Know Your Business
Over the last few decades, geographical, political and professional borders have undergone drastic changes. Our society is experiencing a growing awareness of the need to address corruption and to spread it globally in order to overcome it.
As a matter of fact, corruption has become an issue with worldwide connections and high costs, leading to a rise of laws on corrupt practices to bring justice and to strengthen companies’ reliability.
The Sapin II Law (FR) but also the Bribery Act (UK) and the FCPA (USA), as well as other country-specific laws, have complicated the onboarding processes within companies. The current regulatory landscape is prompting businesses to be more vigilant and encourages them to focus more on their own interests before entering into negotiations with another party.
Today’s “Know Your Business” practices are an essential tool as they help not to overlook possible corruptive actions of its own staff, civil servants, but also help an entity to verify the legitimacy of its existing and/or prospective suppliers and customers. In addition, the concept encourages the collection of personal information on the senior managers who run the operations of these client companies.
Know your Business
Know Your Business (KYB) is the due diligence review of the business and industry against corruption, fraud and money laundering techniques.
Today, trade is no longer exclusively transactional and you consequently need to perfectly understand who your counterparties are.
The KYB practices allow company to develop policies and help assessing risks and verifying the integrity of parties, whether they are suppliers (KYS), customers (KYC), distributors, agents or joint-venture business partners or subcontractors.
To avoid harming their reputation and to protect themselves against sanctions and legal proceedings, it is essential for companies to investigate possible dishonest or illicit behavior of the actors with whom they collaborate.
For this reason, a major challenge is to establish who are the Ultimate Beneficial Owner(s) (UBO), i.e. the persons who own and control these stakeholders and who really profit from the dealings.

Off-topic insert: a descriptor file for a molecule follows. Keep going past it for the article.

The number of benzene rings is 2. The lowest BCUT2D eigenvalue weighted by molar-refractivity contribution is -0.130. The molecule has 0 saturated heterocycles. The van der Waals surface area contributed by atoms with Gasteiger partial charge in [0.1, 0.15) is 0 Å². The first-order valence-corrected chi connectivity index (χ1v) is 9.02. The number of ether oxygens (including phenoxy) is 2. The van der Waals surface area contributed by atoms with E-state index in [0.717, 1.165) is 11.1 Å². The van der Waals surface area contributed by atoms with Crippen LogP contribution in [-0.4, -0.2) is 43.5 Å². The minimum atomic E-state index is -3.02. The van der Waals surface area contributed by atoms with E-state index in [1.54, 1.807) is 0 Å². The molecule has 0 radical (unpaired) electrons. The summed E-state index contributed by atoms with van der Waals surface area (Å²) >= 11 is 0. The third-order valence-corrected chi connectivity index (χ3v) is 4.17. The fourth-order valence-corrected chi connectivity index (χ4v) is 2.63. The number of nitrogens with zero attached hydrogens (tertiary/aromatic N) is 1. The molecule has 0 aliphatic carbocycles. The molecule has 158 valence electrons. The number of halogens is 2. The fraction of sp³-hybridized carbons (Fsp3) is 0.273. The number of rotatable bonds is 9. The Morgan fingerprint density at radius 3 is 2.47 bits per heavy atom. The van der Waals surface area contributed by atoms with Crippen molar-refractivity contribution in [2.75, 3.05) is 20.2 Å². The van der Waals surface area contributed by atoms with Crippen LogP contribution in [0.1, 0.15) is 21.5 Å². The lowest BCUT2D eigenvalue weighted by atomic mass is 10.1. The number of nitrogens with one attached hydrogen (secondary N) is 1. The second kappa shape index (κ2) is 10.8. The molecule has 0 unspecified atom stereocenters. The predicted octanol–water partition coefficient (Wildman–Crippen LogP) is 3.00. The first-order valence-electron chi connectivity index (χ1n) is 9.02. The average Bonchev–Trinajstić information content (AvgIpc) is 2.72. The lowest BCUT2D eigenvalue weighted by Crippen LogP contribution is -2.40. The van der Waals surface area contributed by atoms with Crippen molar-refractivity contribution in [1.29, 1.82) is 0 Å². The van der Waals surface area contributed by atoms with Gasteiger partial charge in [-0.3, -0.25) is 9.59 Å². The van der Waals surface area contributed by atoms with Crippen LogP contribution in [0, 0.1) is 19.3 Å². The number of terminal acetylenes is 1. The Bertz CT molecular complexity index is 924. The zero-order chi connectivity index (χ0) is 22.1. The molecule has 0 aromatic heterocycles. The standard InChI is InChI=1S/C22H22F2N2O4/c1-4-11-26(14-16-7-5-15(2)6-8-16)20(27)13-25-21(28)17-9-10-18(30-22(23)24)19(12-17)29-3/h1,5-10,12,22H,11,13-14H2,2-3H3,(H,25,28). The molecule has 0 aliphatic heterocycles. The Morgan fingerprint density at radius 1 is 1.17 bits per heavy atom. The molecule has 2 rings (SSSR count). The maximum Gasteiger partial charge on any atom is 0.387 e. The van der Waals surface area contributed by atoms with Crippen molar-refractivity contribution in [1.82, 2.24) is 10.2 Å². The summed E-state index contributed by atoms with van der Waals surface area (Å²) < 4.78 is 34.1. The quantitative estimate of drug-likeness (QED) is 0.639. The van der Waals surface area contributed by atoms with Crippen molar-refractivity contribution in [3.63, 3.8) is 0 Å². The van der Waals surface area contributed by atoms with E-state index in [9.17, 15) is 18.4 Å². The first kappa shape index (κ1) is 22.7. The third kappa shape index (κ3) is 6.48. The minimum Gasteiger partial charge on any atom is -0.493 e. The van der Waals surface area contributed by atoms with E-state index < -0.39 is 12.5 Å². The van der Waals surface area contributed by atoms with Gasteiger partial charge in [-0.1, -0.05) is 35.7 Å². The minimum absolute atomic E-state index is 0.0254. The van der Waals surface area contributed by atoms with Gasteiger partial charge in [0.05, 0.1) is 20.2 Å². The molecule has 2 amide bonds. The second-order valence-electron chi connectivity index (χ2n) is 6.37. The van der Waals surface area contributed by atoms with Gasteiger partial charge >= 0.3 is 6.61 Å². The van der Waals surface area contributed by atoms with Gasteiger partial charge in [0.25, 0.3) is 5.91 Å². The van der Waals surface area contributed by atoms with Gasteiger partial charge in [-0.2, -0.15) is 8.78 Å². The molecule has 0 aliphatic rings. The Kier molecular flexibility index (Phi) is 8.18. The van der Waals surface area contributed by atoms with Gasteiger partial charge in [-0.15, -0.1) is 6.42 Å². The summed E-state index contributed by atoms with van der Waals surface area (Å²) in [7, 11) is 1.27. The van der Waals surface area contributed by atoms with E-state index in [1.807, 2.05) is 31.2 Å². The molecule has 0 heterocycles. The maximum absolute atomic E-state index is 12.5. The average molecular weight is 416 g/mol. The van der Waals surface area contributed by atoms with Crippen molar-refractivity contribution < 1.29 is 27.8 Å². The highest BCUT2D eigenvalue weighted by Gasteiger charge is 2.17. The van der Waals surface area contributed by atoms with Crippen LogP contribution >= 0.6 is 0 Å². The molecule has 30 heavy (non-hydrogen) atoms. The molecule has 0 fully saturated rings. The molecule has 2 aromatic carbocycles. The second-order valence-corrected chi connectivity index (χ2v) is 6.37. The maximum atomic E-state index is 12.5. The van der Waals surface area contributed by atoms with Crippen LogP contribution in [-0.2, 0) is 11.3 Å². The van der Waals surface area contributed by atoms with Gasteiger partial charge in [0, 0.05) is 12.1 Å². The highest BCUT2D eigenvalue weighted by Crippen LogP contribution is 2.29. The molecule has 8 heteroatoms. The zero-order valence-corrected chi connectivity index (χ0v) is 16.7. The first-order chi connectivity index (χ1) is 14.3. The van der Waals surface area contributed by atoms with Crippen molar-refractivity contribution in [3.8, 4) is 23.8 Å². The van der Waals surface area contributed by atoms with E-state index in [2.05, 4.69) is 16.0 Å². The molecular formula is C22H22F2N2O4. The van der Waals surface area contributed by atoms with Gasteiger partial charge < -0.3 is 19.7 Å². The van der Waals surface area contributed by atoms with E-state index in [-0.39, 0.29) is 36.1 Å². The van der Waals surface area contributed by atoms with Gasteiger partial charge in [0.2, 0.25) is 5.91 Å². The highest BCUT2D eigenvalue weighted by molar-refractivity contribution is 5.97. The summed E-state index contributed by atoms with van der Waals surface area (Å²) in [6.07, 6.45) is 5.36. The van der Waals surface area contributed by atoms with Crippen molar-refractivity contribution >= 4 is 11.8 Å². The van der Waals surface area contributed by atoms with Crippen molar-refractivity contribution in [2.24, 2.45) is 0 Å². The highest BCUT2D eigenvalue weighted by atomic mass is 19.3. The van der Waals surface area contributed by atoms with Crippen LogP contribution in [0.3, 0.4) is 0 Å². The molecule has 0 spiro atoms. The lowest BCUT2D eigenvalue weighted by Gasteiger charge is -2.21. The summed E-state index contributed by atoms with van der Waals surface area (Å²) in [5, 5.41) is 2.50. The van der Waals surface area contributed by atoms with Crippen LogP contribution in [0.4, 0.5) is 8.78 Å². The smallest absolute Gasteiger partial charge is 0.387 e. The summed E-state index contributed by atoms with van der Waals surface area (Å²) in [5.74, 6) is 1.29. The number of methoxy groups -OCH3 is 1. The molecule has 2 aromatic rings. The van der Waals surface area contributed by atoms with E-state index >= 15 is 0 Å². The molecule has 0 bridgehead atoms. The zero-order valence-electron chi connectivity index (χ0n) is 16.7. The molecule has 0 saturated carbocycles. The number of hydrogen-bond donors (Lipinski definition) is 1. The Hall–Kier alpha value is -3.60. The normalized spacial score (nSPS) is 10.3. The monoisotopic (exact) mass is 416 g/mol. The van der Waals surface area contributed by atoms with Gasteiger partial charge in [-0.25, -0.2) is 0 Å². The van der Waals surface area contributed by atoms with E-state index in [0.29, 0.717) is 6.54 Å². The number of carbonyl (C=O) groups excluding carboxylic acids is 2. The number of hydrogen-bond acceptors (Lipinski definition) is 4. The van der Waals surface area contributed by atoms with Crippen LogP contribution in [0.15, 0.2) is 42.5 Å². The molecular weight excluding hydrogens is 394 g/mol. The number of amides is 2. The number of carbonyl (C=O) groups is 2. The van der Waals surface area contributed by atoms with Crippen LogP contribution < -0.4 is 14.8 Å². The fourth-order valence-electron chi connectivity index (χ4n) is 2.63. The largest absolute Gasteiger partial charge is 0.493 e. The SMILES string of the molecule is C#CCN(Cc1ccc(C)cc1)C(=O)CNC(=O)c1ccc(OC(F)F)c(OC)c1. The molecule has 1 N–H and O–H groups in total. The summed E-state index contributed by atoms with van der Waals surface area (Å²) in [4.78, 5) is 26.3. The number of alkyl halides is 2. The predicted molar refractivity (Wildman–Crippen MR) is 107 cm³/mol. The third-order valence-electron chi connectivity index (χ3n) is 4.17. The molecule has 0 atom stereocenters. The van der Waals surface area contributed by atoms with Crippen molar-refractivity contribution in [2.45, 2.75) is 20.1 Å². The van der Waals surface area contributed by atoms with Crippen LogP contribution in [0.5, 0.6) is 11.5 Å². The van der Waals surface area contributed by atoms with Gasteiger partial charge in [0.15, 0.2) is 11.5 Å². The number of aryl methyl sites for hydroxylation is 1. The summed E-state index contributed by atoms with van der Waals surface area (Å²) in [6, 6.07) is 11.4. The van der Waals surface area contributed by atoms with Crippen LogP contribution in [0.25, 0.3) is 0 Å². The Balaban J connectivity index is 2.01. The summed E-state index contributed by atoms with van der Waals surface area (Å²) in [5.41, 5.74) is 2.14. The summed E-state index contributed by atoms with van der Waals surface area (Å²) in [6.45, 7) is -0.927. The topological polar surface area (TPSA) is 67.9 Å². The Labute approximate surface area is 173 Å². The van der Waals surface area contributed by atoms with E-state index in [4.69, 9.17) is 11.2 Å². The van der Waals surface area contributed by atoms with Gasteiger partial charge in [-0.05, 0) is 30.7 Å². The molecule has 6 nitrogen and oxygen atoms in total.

In fact, this challenge has become a requirement since the introduction of the Fifth Anti-Money Laundering Directive (AMLD5) which decrees businesses to both report and provide access to ultimate beneficial ownership information across the European Union in order to bring more transparency to business activities to fight money laundering and to mitigate risk of financial crime at an international level.
This directive, providing information on the UBOs of the companies we deal with, reduces the intrinsic risk of unknowingly collaborating with politically exposed individuals (PEP).
PEPs present a higher risk of corruption, money laundering or other economic crimes, as they can take advantage of their influence within a government or organization.
It is necessary to distinguish between national and international PEPs (e.g. government officials, eminent political figures or senior military leaders) and persons who hold or have held senior positions in an international organization (presidents, directors, etc.), as well as their direct subordinates. If a potential customer or business partner is identified as a PEP, you must implement effective risk management by applying an enhanced due diligence procedure.
Know Your Customer
In 1970, the Bank Secrecy Act (BSA) was the most important anti-money laundering regulation in place in the United States.
Banks and other financial institutions had to comply with its obligations and its aim was to know if the proceeds from the business was being directed into bank accounts of corrupt business owners/shareholders, money launders or even terrorism financiers.
Hence, it is BSA that introduced the concept of KYC and AML.
Know Your Customer is the name given to the process of verifying the identity of a company’s customers and assessing their suitability in addition to the possible risks of illegal intents towards the commercial partnerships.